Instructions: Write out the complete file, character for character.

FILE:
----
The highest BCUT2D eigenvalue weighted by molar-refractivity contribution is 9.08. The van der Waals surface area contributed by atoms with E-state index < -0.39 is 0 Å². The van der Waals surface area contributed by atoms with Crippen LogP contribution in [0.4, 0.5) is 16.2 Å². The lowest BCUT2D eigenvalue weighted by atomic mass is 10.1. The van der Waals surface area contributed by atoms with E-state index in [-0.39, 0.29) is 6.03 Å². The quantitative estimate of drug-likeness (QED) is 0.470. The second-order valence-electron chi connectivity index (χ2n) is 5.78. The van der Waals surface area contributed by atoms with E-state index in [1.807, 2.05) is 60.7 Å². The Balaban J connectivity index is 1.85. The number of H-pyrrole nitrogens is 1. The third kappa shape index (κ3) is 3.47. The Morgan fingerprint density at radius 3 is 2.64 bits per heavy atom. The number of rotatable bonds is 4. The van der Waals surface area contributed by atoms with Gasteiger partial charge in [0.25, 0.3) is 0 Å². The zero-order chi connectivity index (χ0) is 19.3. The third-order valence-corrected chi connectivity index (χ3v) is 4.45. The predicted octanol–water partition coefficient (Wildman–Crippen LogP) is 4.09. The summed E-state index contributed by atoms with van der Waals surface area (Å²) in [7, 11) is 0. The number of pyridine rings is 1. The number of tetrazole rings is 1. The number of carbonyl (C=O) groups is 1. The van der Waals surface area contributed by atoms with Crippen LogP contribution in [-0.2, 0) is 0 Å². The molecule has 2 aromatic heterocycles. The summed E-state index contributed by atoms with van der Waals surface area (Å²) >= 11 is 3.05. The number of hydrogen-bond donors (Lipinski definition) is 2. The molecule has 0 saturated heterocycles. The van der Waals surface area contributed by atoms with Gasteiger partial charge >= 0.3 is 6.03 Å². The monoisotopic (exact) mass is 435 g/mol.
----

The highest BCUT2D eigenvalue weighted by molar-refractivity contribution is 9.08. The van der Waals surface area contributed by atoms with E-state index < -0.39 is 0 Å². The van der Waals surface area contributed by atoms with Crippen LogP contribution in [0.4, 0.5) is 16.2 Å². The lowest BCUT2D eigenvalue weighted by atomic mass is 10.1. The van der Waals surface area contributed by atoms with E-state index in [-0.39, 0.29) is 6.03 Å². The quantitative estimate of drug-likeness (QED) is 0.470. The second-order valence-electron chi connectivity index (χ2n) is 5.78. The van der Waals surface area contributed by atoms with E-state index in [1.807, 2.05) is 60.7 Å². The Balaban J connectivity index is 1.85. The number of H-pyrrole nitrogens is 1. The third kappa shape index (κ3) is 3.47. The Morgan fingerprint density at radius 3 is 2.64 bits per heavy atom. The number of rotatable bonds is 4. The van der Waals surface area contributed by atoms with Gasteiger partial charge in [0.25, 0.3) is 0 Å². The zero-order chi connectivity index (χ0) is 19.3. The third-order valence-corrected chi connectivity index (χ3v) is 4.45. The predicted octanol–water partition coefficient (Wildman–Crippen LogP) is 4.09. The summed E-state index contributed by atoms with van der Waals surface area (Å²) in [7, 11) is 0. The number of pyridine rings is 1. The number of tetrazole rings is 1. The number of carbonyl (C=O) groups is 1. The van der Waals surface area contributed by atoms with Crippen LogP contribution in [-0.2, 0) is 0 Å². The molecule has 2 aromatic heterocycles. The summed E-state index contributed by atoms with van der Waals surface area (Å²) >= 11 is 3.05. The number of hydrogen-bond donors (Lipinski definition) is 2. The molecule has 0 saturated heterocycles. The van der Waals surface area contributed by atoms with Gasteiger partial charge >= 0.3 is 6.03 Å². The monoisotopic (exact) mass is 435 g/mol.